Rocket Fuel Is Seeping Into Our Water Supply
Perchlorate is both a naturally occurring and man-made chemical that is used to produce rocket fuel, fireworks, flares, and explosives. Primary federal users of perchlorate include the Department of Defense, NASA, and the Department of Energy.
Monitored testing from 2001 to 2005 by the EPA showed that “153 drinking water sources in 26 states contain Perchlorate.” By EPA's own admission, Perchlorate is linked to thyroid problems in pregnant women and young children, among other things.
How is a toxic rocket fuel chemical getting into tap water in America? The answer is usually the result of environmental contamination from historic aerospace or other industrial operations that used or use, store, or dispose of Perchlorate and its salt.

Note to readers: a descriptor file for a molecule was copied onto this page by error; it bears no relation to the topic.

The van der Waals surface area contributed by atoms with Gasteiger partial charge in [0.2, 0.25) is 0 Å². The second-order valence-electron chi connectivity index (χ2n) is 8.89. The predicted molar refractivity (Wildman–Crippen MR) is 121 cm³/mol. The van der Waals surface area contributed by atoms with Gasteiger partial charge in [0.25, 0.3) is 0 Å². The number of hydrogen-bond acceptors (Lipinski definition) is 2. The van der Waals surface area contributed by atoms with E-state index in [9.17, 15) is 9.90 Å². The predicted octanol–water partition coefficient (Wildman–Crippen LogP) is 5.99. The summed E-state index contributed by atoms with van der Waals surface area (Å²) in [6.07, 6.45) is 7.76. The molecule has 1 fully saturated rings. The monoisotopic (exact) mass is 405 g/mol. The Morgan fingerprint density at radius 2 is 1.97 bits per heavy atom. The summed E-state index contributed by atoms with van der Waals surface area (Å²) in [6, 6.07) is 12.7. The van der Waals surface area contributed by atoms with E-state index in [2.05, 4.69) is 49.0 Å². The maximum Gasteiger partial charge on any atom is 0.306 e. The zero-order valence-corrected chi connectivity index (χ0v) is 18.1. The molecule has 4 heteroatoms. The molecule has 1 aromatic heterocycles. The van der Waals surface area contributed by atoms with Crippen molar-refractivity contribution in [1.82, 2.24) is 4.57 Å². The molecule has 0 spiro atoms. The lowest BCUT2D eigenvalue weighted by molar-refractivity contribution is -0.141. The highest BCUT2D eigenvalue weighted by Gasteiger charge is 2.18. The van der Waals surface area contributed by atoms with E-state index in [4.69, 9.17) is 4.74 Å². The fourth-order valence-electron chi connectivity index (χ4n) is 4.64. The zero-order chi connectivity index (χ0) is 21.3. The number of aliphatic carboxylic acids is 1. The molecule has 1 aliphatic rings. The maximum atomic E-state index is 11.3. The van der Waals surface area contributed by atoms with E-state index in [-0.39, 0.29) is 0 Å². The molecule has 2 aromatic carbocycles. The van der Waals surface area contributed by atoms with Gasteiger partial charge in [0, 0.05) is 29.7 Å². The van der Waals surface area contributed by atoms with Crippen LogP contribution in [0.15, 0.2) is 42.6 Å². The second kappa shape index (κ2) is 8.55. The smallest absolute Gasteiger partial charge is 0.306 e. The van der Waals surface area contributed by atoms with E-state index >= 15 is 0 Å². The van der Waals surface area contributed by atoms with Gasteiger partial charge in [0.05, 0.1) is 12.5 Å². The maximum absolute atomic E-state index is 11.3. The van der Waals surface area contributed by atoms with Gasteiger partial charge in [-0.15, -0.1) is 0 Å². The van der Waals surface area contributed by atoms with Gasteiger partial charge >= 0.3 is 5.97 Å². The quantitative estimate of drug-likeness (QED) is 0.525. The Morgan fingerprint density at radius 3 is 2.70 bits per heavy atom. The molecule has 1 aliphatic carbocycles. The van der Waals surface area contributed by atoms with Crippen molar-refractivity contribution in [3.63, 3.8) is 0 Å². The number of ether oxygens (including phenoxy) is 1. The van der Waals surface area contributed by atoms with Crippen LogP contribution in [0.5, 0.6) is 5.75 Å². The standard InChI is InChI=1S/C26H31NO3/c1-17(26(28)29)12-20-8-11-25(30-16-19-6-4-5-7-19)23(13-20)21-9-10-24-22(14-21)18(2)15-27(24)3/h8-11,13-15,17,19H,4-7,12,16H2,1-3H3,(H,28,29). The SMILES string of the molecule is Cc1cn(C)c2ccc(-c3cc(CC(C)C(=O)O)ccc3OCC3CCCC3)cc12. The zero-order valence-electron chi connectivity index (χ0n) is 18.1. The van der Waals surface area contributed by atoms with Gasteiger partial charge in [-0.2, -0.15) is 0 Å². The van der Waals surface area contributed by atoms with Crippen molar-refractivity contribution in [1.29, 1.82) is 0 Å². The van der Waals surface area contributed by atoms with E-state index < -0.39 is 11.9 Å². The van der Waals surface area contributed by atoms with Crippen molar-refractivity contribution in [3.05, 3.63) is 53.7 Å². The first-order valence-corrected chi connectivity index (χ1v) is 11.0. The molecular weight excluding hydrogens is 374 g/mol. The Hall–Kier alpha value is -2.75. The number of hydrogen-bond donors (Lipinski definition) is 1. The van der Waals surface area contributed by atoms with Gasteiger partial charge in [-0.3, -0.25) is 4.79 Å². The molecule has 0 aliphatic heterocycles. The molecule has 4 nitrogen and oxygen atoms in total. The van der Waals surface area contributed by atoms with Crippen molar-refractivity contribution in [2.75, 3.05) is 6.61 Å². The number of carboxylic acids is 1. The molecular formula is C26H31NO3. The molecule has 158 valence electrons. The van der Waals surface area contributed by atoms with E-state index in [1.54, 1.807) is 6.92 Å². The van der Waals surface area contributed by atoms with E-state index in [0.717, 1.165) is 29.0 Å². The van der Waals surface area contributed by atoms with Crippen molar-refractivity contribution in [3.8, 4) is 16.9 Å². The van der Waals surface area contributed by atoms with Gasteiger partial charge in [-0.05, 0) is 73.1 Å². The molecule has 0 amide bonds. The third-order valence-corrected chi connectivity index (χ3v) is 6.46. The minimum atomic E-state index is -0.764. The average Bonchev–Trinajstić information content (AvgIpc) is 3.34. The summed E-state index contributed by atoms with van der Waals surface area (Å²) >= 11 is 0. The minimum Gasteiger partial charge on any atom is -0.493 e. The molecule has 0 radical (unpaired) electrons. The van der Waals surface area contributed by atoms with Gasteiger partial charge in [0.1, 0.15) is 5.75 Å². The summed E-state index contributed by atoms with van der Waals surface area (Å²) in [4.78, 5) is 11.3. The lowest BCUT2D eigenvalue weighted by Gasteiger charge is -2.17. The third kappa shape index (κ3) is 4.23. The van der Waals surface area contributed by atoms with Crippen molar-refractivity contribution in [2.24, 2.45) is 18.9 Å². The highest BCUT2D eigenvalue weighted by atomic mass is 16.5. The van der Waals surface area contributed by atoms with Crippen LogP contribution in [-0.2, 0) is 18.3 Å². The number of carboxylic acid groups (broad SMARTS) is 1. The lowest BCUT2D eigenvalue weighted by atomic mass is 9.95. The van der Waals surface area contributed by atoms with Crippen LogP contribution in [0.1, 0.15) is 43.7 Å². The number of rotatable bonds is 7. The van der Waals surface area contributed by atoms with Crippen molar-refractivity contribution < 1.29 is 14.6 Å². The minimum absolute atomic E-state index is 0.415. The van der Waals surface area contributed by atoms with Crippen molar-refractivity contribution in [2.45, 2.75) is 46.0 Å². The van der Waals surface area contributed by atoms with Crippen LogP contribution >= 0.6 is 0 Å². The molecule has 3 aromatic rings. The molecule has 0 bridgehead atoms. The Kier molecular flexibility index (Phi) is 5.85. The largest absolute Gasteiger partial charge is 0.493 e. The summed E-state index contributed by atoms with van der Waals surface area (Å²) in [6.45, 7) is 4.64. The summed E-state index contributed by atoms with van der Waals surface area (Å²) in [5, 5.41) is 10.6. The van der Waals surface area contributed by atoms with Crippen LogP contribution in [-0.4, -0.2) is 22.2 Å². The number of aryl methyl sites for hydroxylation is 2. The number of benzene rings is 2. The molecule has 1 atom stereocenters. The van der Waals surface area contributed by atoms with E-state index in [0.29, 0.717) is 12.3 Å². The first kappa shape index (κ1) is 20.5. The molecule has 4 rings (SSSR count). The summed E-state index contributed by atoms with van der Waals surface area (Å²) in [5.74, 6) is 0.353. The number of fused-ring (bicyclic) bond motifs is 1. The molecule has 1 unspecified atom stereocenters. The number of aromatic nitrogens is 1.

For example, Perchlorate was detected in the Lower Colorado River in 1997. The Perchlorate was traced upstream to the Las Vegas Wash, which discharges into Lake Mead, the largest artificial lake in the United States and a major supply of drinking and irrigation water for the American Southwest. Located upstream from the detection point in the Las Vegas Wash were two Perchlorate manufacturers.
It was ultimately determined that Perchlorate was entering the Las Vegas Wash through contaminated groundwater and surface water stemming from Kerr-McGee, a manufacturing facility near Henderson, Nevada. Perchlorate-contaminated groundwater was also found to originate from the former Pacific Engineering and Production Company of Nevada (PEPCON) site, a chemical manufacturing facility owned by American Pacific Corporation (AMPAC).
Despite recent efforts by the EPA to increase regulation of Perchlorate in our tap water, we can't assume that we are now safe from this very dangerous chemical.
By, Ryan Sinderbrand